Even among the believers, there are deep divisions: some, like Al Gore and Nicholas Stern, argue for strict action now to save the Earth for future generations; others claim that the prices Mr Gore would impose on this generation are too high.
One camp wants to pour resources into the development of new species of genetically modified trees which will gobble up the harmful gases and thus remove the problem. Others argue that scientists have always solved problems in the past.
Yet others say global warming has stolen the limelight and that other issues like environmental degradation, nuclear proliferation, global hunger and social injustice are more serious and immediate dangers.
So the hot air of greenhouse gases and the hot air of politicians talking continue virtually unabated. Yet, surely, it is time to do something urgently to lighten the damaging footprint of humans. The issues are interlocked, and arguing over which should be tackled first encourages inaction and exacerbates the problems.
The rising world population has seen the available land per person fall from 8 hectares in 1900 to about 2 hectares today. The cutting down of forests, pollution of water sources, demands for higher standards of living and more energy consumption are all killing the planet.
Spoilt Americans are screaming about the high price of fuel for their gas-guzzling cars as petrol reaches US$4 a gallon. China and India also have lots to learn about responsible economic management. India pays out US$20 billion a year in subsidies to keep petrol and kerosene prices below market rates. China’s prices are lower still.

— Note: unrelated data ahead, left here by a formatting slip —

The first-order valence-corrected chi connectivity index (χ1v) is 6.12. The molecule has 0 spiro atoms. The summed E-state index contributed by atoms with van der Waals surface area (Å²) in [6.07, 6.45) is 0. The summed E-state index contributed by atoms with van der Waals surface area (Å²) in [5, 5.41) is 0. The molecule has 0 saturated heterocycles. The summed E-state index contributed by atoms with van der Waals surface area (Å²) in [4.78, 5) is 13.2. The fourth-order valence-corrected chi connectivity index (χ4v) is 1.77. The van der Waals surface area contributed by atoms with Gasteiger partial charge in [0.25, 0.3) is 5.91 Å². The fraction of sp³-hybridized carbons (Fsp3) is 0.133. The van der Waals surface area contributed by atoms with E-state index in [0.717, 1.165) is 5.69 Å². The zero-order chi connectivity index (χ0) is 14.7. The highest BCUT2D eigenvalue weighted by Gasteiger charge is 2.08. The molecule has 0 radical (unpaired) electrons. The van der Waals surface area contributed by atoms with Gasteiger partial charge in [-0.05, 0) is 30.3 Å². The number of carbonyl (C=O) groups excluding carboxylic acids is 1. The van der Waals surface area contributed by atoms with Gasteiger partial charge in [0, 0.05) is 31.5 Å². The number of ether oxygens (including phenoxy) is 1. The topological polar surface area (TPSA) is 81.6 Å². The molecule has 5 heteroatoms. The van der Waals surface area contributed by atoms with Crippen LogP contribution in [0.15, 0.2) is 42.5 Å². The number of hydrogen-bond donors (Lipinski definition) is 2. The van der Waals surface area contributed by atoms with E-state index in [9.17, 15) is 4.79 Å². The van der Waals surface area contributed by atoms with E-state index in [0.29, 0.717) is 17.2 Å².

It is surely time for the G8 leaders to take some simple steps that might pave the way for more substantial measures. First, admit China and India as full members to the group, so that they are part of the solution, not an extension of the problem. Next, commit to measures of minimum fuel-efficiency of vehicles, petrol prices that reflect the market – say, a minimum of US$5 a gallon – and shared moves to promote energy efficiency. Learn from what Japan did in the first oil shock of the 1970s.
The markets and speculators are already making a mockery of the politicians. Prices of oil have doubled since May last year, from US$65 a barrel to US$130, and US$200 a barrel oil is no longer mere fantasy. But global demand has risen by just 2 per cent.
Common action may stick in America’s craw. But, otherwise, the law of the jungle will prevail. Who will win? China and India are better placed than the profligate US, used to a high-energy-consuming economy that has run up huge debts.
China has huge foreign exchange reserves and has quietly been wooing friends to assure supplies of oil and other commodities.
But all of us must learn that we all share this fragile home and, like the albatross chicks on Midway, suffer from its damage.
Kevin Rafferty is researching a book on the global environment